Sep, 2021 - By SMI
The research was conducted to determine the safety and effectiveness of the new drug named cabotegravir to prevent HIV infection.
Large-scale research testing the effectiveness of a new drug designed to curb HIV, a virus that damages the immune system due to a combination of preliminary data of positive infection and disruptions caused by the novel coronavirus (COVID-19 pandemic). The researchers suggest that one injection provides better protection from HIV compared to currently available medicines. However, after every 8 weeks, a person needs an injection. A new drug named cabotegravir is found to be effective and safe in preventing HIV infection among individuals who have sex with gay men, men, and transgender women.
Moreover, UNAIDS (Joint United Nations Programme on HIV/AIDS) has also warmly welcomed the announcement of the new drug. During this research, the team from the HIV Prevention Trials Network recruited around 4600 HIV-negative individuals from over 40 sites in Africa, Asia, South America, and North America. According to UNAIDS, in 2018, there were around 1.7 million new HIV cases, 54% of which were among the major population and their partners, including individuals who have sex with sex workers, people in prison, people who inject drugs, clients of sex workers, transgender women, gay men, and normal men of other key populations.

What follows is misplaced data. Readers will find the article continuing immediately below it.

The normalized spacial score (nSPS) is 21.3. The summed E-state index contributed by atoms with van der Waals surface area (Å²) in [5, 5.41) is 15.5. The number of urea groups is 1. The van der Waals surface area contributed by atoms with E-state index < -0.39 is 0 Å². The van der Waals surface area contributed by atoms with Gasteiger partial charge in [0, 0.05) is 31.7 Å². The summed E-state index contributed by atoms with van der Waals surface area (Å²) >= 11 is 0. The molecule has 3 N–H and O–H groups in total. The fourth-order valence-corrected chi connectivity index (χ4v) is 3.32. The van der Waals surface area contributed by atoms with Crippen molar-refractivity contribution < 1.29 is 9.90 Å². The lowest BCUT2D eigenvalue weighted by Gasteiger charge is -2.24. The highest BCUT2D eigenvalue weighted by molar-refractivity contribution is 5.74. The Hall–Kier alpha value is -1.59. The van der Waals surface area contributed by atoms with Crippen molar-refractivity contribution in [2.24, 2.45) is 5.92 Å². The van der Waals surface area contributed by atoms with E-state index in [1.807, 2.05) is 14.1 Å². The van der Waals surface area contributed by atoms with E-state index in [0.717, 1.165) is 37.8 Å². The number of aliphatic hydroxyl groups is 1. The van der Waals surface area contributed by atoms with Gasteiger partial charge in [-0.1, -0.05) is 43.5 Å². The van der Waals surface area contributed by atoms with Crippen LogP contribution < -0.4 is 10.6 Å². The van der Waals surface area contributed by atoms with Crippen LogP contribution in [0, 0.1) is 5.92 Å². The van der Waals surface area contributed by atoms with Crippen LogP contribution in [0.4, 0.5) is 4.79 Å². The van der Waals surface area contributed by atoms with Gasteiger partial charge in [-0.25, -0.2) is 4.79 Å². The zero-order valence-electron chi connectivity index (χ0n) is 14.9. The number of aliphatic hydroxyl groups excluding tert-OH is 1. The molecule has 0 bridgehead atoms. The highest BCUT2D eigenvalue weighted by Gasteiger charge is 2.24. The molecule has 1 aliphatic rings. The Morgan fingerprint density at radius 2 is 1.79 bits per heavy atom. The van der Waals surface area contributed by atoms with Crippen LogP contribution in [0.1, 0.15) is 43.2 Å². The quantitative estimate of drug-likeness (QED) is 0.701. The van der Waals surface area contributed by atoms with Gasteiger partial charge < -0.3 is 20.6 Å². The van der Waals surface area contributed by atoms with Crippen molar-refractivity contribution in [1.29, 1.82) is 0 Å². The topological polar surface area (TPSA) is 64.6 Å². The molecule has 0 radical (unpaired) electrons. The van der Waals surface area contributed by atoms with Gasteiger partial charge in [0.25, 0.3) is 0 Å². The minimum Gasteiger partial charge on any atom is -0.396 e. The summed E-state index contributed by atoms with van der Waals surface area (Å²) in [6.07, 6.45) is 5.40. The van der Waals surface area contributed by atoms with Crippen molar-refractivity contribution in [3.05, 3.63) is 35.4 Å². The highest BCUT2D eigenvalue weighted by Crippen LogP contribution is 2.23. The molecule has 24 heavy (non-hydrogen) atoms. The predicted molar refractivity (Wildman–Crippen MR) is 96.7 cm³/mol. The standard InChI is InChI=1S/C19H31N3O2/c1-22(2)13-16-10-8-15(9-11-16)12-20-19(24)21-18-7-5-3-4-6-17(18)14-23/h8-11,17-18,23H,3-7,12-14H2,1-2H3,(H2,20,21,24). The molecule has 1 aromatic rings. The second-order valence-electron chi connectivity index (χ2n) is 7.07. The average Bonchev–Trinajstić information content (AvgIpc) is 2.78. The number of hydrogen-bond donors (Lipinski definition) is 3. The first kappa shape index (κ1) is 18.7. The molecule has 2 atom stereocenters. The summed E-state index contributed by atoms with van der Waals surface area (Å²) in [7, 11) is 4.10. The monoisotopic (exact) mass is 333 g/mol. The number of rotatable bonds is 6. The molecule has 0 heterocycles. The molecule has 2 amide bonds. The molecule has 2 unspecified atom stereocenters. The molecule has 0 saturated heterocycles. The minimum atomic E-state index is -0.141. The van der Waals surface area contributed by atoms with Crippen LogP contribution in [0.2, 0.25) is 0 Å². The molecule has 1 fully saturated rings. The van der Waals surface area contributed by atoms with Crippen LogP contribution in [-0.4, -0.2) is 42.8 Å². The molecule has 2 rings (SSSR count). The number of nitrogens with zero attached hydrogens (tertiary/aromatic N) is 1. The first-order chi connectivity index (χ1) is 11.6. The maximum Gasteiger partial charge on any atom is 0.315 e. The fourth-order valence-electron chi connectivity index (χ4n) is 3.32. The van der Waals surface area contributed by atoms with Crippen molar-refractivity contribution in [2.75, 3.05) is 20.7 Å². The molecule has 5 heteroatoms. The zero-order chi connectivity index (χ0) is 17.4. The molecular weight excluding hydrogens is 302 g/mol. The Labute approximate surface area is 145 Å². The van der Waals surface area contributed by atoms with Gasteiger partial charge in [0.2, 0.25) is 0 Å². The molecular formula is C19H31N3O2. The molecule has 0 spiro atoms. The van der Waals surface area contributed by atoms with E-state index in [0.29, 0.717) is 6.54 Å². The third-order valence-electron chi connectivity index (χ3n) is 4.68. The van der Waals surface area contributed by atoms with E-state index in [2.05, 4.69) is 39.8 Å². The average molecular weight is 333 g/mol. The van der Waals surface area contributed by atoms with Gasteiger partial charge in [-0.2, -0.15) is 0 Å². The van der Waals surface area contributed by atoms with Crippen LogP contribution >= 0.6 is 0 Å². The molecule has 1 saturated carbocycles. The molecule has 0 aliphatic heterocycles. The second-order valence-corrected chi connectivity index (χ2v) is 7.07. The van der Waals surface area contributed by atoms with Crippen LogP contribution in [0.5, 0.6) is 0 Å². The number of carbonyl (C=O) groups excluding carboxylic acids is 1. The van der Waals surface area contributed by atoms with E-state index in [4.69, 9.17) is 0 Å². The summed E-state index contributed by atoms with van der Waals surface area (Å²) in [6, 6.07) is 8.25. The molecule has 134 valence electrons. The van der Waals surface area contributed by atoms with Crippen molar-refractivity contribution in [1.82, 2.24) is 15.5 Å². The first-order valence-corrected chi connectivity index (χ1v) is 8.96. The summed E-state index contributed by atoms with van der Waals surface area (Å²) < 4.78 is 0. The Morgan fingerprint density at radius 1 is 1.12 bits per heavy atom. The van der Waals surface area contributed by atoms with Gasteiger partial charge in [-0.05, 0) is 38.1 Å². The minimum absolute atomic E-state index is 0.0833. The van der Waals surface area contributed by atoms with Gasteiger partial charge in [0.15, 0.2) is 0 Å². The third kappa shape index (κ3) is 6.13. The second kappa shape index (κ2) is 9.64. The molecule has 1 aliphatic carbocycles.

According to Myron Cohen, co-investigator of this new research, every year, around 1.7 million individuals get infected with HIV. Cohen also noted that more options are necessary to prevent the infection and to lower that number. The research was conducted to determine the safety and effectiveness of the new drug named cabotegravir to prevent HIV infection against the current standard of care. A trail named HPTN 083 focused on transgender women and cisgender men who have sex with men, whereas a companion trial named HPTN 084, is still in process.
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